3. Pure CSS

This might be one of the most well-preferred frameworks over any other CSS solution on the market, because of the small file size and simplicity. It works well with a range of new projects, and includes a lot of project build features which allows you to access your CSS resets naturally. This framework has normalize.CSS files integrated which means that you can enjoy a more convenient cross-browser level of consistency.

The Pure CSS framework is very lightweight, allowing for the addition of extra files through a single stylesheet. You can also enjoy access to your CSS file through CDN, which makes development a lot simpler and faster if you're new to the CSS world. Perhaps the biggest disadvantage of Pure CSS is the fact that the number of templates and designs are very limited, and the technical development community is quite small, so it's hard to get answers to your questions.

4. Bulma

Complete with a buzzing development community that helps to make managing this particular CSS Framework a little easier for beginners, the Bulma CSS is a popular and often-used solution for developers. The framework supports all the current web browsers, except for the Internet Explorer browser if you're below version 10. If you're using the Bootstrap CSS framework, then you may not need to migrate fully into the Bulma framework.

If you want something that's effective and relatively easy to use, then you should have a good time with the Bulma CSS framework. It's very lightweight, which makes it more than simple to customise for modern developers. It also allows for plenty of front-end development if you're looking to build exceptional designs with the integrated Flexbox feature. The only major problems come from the fact that Bulma is still in development, and in need of additional growth. What's more, the CSS of this framework is particularly slow on the IE web browser.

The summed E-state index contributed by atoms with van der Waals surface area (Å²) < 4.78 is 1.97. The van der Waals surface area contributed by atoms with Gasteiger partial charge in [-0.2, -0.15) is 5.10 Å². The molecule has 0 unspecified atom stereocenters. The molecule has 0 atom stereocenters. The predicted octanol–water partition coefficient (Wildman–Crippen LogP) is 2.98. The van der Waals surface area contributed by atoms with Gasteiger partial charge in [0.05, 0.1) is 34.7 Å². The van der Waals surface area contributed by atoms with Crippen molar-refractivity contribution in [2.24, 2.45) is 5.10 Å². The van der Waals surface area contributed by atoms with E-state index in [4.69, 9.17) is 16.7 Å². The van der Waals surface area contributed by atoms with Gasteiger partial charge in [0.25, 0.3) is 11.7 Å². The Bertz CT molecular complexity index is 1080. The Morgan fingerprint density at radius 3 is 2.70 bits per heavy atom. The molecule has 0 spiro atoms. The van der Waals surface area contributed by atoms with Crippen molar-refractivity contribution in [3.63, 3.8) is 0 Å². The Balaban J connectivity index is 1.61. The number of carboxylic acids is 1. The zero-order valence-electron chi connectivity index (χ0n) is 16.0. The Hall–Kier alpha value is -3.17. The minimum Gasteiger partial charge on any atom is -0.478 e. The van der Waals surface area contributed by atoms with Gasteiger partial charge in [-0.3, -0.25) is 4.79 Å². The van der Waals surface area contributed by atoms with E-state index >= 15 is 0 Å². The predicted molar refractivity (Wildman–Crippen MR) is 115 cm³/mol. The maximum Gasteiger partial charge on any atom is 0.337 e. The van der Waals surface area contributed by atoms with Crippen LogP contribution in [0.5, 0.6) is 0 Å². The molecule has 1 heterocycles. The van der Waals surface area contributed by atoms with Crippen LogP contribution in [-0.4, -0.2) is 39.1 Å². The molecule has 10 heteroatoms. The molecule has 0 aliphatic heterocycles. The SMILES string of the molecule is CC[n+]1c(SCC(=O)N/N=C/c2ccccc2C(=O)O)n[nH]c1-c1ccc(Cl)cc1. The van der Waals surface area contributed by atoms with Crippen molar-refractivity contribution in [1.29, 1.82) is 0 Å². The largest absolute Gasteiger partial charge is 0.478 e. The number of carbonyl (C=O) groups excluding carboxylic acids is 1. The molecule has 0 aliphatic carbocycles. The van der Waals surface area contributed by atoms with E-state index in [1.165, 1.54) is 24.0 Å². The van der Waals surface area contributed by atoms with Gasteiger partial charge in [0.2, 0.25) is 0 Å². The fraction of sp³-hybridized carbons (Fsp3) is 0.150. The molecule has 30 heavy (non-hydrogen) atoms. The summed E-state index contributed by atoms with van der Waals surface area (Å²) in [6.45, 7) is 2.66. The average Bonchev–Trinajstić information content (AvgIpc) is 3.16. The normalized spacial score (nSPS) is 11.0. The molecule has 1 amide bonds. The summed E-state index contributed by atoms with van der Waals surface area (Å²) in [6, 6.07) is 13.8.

5. Kube

Last, but not least, Kube is a CSS framework that is growing in popularity. It supports many of the top web browsers, and a lot of CSS developers use this tool in order to create beautiful and responsive website. With Kube, you can easily focus on the website development process with a range of default templates and styles that are simple and beautiful in their appearance. When it comes to improving layout, the fact that this particular CSS framework is based on Flexbox means that you can enjoy an exceptional range of functionalities and features.

The benefits of Kube are pretty significant if you're looking for a good CSS framework. The files are lightweight and easy to use, and you'll get all the important tools and resources you need for development packaged in, which is great for when you want to focus on web development. At present, the popularity of this framework is still growing, so there is still some way to go before it's the most popular option on the market, however, it's worth trying if you're exploring your CSS options.

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Comments

  • Anastasia Koleba

    You might also want to check out mini.css (http://minicss.org/). It seems like a promising new alternative.